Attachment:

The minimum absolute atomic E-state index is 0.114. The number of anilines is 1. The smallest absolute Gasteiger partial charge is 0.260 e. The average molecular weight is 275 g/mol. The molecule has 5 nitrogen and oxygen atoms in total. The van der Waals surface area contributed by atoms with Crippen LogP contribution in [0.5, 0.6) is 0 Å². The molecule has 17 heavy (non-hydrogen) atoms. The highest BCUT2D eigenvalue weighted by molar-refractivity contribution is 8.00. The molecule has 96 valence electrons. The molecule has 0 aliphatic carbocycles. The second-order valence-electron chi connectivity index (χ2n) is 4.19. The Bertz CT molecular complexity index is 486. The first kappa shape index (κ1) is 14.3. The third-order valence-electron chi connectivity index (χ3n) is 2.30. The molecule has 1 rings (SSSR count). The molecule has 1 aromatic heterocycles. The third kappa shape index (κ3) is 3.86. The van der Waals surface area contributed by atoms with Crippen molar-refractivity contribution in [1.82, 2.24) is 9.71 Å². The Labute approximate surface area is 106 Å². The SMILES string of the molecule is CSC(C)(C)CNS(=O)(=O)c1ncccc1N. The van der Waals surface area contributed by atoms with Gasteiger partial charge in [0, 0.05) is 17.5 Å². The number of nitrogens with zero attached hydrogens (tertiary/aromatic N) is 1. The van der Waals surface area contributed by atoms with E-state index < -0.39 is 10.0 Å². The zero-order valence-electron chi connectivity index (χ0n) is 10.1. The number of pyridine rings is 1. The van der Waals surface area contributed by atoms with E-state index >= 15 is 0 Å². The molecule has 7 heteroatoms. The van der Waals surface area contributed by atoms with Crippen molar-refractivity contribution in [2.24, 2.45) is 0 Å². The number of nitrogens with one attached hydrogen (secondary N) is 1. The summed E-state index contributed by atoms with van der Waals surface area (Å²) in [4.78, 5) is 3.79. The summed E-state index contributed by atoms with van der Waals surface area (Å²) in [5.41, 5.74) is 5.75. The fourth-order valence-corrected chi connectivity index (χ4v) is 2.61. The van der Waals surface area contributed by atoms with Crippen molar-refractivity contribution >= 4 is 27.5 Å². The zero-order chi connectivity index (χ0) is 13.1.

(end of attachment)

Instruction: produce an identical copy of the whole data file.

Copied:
The minimum absolute atomic E-state index is 0.114. The number of anilines is 1. The smallest absolute Gasteiger partial charge is 0.260 e. The average molecular weight is 275 g/mol. The molecule has 5 nitrogen and oxygen atoms in total. The van der Waals surface area contributed by atoms with Crippen LogP contribution in [0.5, 0.6) is 0 Å². The molecule has 17 heavy (non-hydrogen) atoms. The highest BCUT2D eigenvalue weighted by molar-refractivity contribution is 8.00. The molecule has 96 valence electrons. The molecule has 0 aliphatic carbocycles. The second-order valence-electron chi connectivity index (χ2n) is 4.19. The Bertz CT molecular complexity index is 486. The first kappa shape index (κ1) is 14.3. The third-order valence-electron chi connectivity index (χ3n) is 2.30. The molecule has 1 rings (SSSR count). The molecule has 1 aromatic heterocycles. The third kappa shape index (κ3) is 3.86. The van der Waals surface area contributed by atoms with Crippen molar-refractivity contribution in [1.82, 2.24) is 9.71 Å². The Labute approximate surface area is 106 Å². The SMILES string of the molecule is CSC(C)(C)CNS(=O)(=O)c1ncccc1N. The van der Waals surface area contributed by atoms with Gasteiger partial charge in [0, 0.05) is 17.5 Å². The number of nitrogens with zero attached hydrogens (tertiary/aromatic N) is 1. The van der Waals surface area contributed by atoms with E-state index < -0.39 is 10.0 Å². The zero-order valence-electron chi connectivity index (χ0n) is 10.1. The number of pyridine rings is 1. The van der Waals surface area contributed by atoms with E-state index >= 15 is 0 Å². The molecule has 7 heteroatoms. The van der Waals surface area contributed by atoms with Crippen molar-refractivity contribution in [2.24, 2.45) is 0 Å². The number of nitrogens with one attached hydrogen (secondary N) is 1. The summed E-state index contributed by atoms with van der Waals surface area (Å²) in [4.78, 5) is 3.79. The summed E-state index contributed by atoms with van der Waals surface area (Å²) in [5.41, 5.74) is 5.75. The fourth-order valence-corrected chi connectivity index (χ4v) is 2.61. The van der Waals surface area contributed by atoms with Crippen molar-refractivity contribution >= 4 is 27.5 Å². The zero-order chi connectivity index (χ0) is 13.1.